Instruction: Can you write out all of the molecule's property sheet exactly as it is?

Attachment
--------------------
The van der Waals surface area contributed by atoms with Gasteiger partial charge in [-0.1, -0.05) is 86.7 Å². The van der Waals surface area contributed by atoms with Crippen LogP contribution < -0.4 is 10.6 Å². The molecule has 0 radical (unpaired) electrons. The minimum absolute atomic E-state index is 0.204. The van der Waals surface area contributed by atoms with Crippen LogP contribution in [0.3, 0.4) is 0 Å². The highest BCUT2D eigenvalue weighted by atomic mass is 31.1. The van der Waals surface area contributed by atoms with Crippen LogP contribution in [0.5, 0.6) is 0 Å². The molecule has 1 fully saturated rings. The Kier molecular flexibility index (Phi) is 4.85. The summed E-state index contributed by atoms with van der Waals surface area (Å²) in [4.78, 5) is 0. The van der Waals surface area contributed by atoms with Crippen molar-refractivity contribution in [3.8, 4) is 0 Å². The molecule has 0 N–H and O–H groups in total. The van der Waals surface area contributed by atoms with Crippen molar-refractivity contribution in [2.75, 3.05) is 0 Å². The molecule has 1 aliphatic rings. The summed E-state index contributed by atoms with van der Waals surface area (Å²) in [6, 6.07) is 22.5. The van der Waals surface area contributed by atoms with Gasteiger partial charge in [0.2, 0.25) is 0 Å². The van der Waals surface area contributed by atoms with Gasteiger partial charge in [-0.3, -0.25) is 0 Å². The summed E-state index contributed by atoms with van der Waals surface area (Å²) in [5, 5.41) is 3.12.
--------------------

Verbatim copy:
The van der Waals surface area contributed by atoms with Gasteiger partial charge in [-0.1, -0.05) is 86.7 Å². The van der Waals surface area contributed by atoms with Crippen LogP contribution < -0.4 is 10.6 Å². The molecule has 0 radical (unpaired) electrons. The minimum absolute atomic E-state index is 0.204. The van der Waals surface area contributed by atoms with Crippen LogP contribution in [0.3, 0.4) is 0 Å². The highest BCUT2D eigenvalue weighted by atomic mass is 31.1. The van der Waals surface area contributed by atoms with Crippen LogP contribution in [0.5, 0.6) is 0 Å². The molecule has 1 fully saturated rings. The Kier molecular flexibility index (Phi) is 4.85. The summed E-state index contributed by atoms with van der Waals surface area (Å²) in [4.78, 5) is 0. The van der Waals surface area contributed by atoms with Crippen molar-refractivity contribution in [3.8, 4) is 0 Å². The molecule has 0 N–H and O–H groups in total. The van der Waals surface area contributed by atoms with Crippen molar-refractivity contribution in [2.75, 3.05) is 0 Å². The molecule has 1 aliphatic rings. The summed E-state index contributed by atoms with van der Waals surface area (Å²) in [6, 6.07) is 22.5. The van der Waals surface area contributed by atoms with Gasteiger partial charge in [0.2, 0.25) is 0 Å². The van der Waals surface area contributed by atoms with Gasteiger partial charge in [-0.3, -0.25) is 0 Å². The summed E-state index contributed by atoms with van der Waals surface area (Å²) in [5, 5.41) is 3.12.